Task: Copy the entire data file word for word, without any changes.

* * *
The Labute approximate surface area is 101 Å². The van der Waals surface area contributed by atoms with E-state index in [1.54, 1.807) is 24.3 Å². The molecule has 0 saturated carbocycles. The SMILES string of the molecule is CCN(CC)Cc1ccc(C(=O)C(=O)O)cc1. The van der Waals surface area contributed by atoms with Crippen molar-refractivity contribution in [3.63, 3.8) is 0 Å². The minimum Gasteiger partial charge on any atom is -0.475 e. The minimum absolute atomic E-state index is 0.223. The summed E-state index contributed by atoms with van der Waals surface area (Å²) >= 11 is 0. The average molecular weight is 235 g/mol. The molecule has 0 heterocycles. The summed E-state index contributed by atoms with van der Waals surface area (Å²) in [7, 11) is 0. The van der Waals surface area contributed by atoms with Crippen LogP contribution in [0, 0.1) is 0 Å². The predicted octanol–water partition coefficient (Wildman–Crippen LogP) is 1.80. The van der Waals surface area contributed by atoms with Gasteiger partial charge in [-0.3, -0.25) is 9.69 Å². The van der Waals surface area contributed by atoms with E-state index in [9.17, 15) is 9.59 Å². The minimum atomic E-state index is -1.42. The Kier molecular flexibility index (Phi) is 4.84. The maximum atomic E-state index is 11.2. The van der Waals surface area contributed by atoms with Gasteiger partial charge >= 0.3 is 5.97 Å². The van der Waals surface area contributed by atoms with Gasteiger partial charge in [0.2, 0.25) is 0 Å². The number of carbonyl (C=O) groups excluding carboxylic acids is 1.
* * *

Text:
The Labute approximate surface area is 101 Å². The van der Waals surface area contributed by atoms with E-state index in [1.54, 1.807) is 24.3 Å². The molecule has 0 saturated carbocycles. The SMILES string of the molecule is CCN(CC)Cc1ccc(C(=O)C(=O)O)cc1. The van der Waals surface area contributed by atoms with Crippen molar-refractivity contribution in [3.63, 3.8) is 0 Å². The minimum Gasteiger partial charge on any atom is -0.475 e. The minimum absolute atomic E-state index is 0.223. The summed E-state index contributed by atoms with van der Waals surface area (Å²) >= 11 is 0. The average molecular weight is 235 g/mol. The molecule has 0 heterocycles. The summed E-state index contributed by atoms with van der Waals surface area (Å²) in [7, 11) is 0. The van der Waals surface area contributed by atoms with Crippen LogP contribution in [0, 0.1) is 0 Å². The predicted octanol–water partition coefficient (Wildman–Crippen LogP) is 1.80. The van der Waals surface area contributed by atoms with Gasteiger partial charge in [-0.3, -0.25) is 9.69 Å². The van der Waals surface area contributed by atoms with E-state index in [9.17, 15) is 9.59 Å². The minimum atomic E-state index is -1.42. The Kier molecular flexibility index (Phi) is 4.84. The maximum atomic E-state index is 11.2. The van der Waals surface area contributed by atoms with Gasteiger partial charge >= 0.3 is 5.97 Å². The van der Waals surface area contributed by atoms with Gasteiger partial charge in [0.2, 0.25) is 0 Å². The number of carbonyl (C=O) groups excluding carboxylic acids is 1.